Hi there, folks. It’s me, Michael Bach, your Diversity Dude.
And no. CCDI has not relocated to somewhere tropical. I’m on vacation, but I was so moved by recent actions in my home country that I felt I had to put down my piña colada and record this video.
Of course, I’m speaking of the recent horrific murder of six of our Muslim brothers in Quebec City.
I’m not going to comment on the situation south of the border because quite frankly, that’s a disaster that defies explanation. But it does say something when the president’s press secretary uses this horrible hate crime against Muslims, as a call for higher levels of xenophobic protectionism that excludes Muslims.
The alleged would-be murderer is a 27-year-old white francophone. From what I can tell, there’s nothing remarkable about him.
Except for one thing.
He’s a 27-year-old white man. He’s a 27-year-old, disenfranchised white man who felt justified in taking the lives of six innocent Muslims simply because of their faith. He’s a 27-year-old white man who feels threatened by diversity.
Alexandre Bissonette has just become the standard bearer for the Trumpification of North America. He represents something that we as a country cannot ignore. He’s young, he’s angry, and he feels like the world is changing and leaving him on the sidelines.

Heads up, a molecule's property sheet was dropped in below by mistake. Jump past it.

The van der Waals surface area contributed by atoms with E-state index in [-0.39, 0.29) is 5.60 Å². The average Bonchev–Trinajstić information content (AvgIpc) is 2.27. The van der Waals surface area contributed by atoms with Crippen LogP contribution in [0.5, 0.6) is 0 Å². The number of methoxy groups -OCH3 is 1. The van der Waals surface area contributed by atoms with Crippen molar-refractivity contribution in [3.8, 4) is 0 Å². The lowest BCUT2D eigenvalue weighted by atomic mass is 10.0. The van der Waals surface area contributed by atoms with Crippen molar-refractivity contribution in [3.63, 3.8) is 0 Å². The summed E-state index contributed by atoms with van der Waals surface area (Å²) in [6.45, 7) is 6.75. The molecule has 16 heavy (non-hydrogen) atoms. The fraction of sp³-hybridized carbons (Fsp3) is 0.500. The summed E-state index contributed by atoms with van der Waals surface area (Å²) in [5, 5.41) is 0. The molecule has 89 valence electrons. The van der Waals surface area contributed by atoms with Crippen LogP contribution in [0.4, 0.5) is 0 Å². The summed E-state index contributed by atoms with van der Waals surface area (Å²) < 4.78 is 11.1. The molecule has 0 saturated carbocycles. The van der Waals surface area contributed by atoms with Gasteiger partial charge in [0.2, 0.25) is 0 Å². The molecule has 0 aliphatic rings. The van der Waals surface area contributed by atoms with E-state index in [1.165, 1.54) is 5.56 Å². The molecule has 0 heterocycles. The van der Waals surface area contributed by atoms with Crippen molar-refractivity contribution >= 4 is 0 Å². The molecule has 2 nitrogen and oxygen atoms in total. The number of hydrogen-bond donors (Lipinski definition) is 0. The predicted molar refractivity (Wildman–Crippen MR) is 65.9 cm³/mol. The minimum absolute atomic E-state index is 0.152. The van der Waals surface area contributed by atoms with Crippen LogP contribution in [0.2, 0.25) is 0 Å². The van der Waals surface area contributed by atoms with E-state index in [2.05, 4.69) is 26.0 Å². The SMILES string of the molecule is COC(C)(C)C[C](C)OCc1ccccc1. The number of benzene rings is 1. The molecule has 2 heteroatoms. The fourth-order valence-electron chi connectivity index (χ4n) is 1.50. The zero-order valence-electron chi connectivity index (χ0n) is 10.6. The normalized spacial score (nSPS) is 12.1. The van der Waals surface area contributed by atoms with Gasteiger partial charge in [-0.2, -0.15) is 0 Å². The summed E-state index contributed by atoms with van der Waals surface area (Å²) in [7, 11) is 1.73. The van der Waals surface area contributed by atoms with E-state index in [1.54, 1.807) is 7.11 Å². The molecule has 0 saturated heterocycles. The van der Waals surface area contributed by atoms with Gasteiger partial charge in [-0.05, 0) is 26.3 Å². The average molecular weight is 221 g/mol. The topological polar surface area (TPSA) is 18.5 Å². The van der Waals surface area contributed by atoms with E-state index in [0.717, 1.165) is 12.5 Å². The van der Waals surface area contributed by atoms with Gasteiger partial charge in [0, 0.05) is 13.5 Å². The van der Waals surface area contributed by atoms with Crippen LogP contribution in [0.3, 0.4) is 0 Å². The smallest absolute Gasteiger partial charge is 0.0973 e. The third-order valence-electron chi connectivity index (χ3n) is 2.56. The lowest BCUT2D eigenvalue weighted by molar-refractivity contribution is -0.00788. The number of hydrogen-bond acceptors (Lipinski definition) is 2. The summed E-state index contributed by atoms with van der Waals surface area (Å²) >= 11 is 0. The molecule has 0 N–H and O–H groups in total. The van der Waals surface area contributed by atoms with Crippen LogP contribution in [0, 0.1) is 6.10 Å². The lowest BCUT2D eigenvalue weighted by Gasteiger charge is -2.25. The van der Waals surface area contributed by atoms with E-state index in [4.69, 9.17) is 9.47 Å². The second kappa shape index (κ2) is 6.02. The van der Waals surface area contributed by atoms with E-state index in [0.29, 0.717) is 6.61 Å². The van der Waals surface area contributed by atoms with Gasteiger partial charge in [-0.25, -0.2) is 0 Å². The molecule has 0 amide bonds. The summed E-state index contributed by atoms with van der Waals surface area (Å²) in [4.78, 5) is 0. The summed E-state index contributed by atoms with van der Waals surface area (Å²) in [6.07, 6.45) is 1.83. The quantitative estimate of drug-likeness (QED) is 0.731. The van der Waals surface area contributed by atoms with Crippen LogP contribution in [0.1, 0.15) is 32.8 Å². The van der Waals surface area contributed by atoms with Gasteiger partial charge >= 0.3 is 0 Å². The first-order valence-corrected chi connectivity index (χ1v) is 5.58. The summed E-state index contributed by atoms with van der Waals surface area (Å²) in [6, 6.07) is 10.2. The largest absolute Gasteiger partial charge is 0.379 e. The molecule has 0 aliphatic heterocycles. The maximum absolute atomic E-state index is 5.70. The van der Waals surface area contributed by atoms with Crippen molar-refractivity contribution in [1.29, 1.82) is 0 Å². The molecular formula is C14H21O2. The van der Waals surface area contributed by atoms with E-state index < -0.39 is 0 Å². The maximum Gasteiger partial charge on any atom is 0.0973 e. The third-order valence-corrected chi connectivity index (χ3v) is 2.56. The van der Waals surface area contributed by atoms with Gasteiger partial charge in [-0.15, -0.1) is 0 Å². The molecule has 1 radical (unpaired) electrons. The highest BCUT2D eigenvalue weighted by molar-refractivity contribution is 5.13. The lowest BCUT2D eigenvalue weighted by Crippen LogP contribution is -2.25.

Mr. Bissonette is not unique. He’s not alone. He is an indication of something that I have seen coming since I started doing this work. As we put more and more focus on the advancement of women, the inclusion of people from different racial and ethnic groups, accessibility for people with disabilities, reconciliation with our indigenous peoples, as gender diverse people are finally being recognized as equal and distinct under the law, and as we as a country put more and more focus on immigration…who’s left out?
Alexandre Bissonette is left out. Straight, White, Able-bodied, Christian men (SWAM) feel left out. The C is silent.
Now is not the time to engage in a debate about privilege and how the Alexandre Bissonettes of the world are dripping in it because that isn’t going to help. He doesn’t understand privilege. What he understands is that he is under attack. And he felt the attack was so significant that he only had one option – to kill.
So, my message is to all my diversity and inclusion champions and professionals out there. Don’t underestimate the power of Alexandre Bissonette. Remember his name, and make sure that your diversity and inclusion strategies and programs take him into consideration. We need to make sure he’s at the table. We need to make sure his voice is heard. And we need to make sure he’s included. Otherwise, we’ll be feeding into his belief that diversity and inclusion are about everyone but the straight white able-bodied Christian man.
Right now, we as a country need to collectively mourn the loss of these six innocent victims, and rally behind their friends and family to remind the world that Canada is not a country of hate. Love must win.